B Initially, the system contains 1.00 mol of NOCl in a 2.00 L container. Thus [NOCl]i = 1.00 mol/2.00 L = 0.500 M. The initial concentrations of NO and Cl2 are 0 M because initially no products are present. Moreover, we are told that at equilibrium the system contains 0.056 mol of Cl2 in a 2.00 L container, so [Cl2]f = 0.056 mol/2.00 L = 0.028 M. We insert these values into the following table:
C We use the stoichiometric relationships given in the balanced chemical equation to find the change in the concentration of Cl2, the substance for which initial and final concentrations are known:Δ[Cl2] = [0.028 M (final) − 0.00 M (initial)] = +0.028 M
According to the coefficients in the balanced chemical equation, 2 mol of NO are produced for every 1 mol of Cl2, so the change in the NO concentration is as follows:
Similarly, 2 mol of NOCl are consumed for every 1 mol of Cl2 produced, so the change in the NOCl concentration is as follows:
We insert these values into our table:
D We sum the numbers in the [NOCl] and [NO] columns to obtain the final concentrations of NO and NOCl:[NO]f = 0.000 M + 0.056 M = 0.056 M [NOCl]f = 0.500 M + (−0.056 M) = 0.444 M
We can now complete the table:
We can now calculate the equilibrium constant for the reaction:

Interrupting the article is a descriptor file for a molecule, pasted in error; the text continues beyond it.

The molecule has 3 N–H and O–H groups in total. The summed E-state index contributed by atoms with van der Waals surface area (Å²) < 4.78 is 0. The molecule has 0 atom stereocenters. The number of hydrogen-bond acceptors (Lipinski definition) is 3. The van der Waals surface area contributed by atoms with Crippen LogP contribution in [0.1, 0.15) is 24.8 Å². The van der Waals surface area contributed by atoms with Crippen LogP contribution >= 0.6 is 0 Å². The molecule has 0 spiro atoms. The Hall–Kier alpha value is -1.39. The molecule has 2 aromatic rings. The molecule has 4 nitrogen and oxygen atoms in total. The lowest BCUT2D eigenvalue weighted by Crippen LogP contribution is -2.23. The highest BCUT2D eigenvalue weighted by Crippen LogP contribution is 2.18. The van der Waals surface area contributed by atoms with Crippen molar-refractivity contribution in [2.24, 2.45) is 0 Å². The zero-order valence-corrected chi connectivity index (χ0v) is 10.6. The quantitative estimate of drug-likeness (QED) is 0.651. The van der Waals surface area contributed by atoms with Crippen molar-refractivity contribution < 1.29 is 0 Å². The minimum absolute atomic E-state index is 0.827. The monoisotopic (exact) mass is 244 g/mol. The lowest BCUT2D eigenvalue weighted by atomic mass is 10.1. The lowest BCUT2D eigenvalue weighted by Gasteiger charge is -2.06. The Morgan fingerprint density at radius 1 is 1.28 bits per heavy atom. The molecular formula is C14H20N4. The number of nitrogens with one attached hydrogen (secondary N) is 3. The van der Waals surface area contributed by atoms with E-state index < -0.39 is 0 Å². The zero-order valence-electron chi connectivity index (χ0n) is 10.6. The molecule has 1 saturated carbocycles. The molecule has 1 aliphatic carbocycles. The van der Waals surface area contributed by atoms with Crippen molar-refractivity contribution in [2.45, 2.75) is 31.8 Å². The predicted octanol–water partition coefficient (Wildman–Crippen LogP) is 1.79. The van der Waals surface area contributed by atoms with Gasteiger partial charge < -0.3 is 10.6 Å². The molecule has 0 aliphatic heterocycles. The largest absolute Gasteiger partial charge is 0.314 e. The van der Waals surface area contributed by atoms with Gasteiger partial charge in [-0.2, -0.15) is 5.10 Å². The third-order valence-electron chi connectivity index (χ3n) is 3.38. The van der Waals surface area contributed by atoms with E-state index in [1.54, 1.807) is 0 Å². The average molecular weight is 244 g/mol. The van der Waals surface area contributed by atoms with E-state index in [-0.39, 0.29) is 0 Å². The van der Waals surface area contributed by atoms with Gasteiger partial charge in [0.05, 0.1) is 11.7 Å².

The German chemist Fritz Haber (1868–1934; Nobel Prize in Chemistry 1918) was able to synthesize ammonia (NH3) by reacting 0.1248 M H2 and 0.0416 M N2 at about 500°C. At equilibrium, the mixture contained 0.00272 M NH3. What is K for the reaction at this temperature? What is Kp?
Answer: K = 0.105; Kp = 2.61 × 10−5
Calculating Equilibrium Concentrations from the Equilibrium Constant
To describe how to calculate equilibrium concentrations from an equilibrium constant, we first consider a system that contains only a single product and a single reactant, the conversion of n-butane to isobutane (Equation 15.26), for which K = 2.6 at 25°C. If we begin with a 1.00 M sample of n-butane, we can determine the concentration of n-butane and isobutane at equilibrium by constructing a table showing what is known and what needs to be calculated, just as we did in Example 9.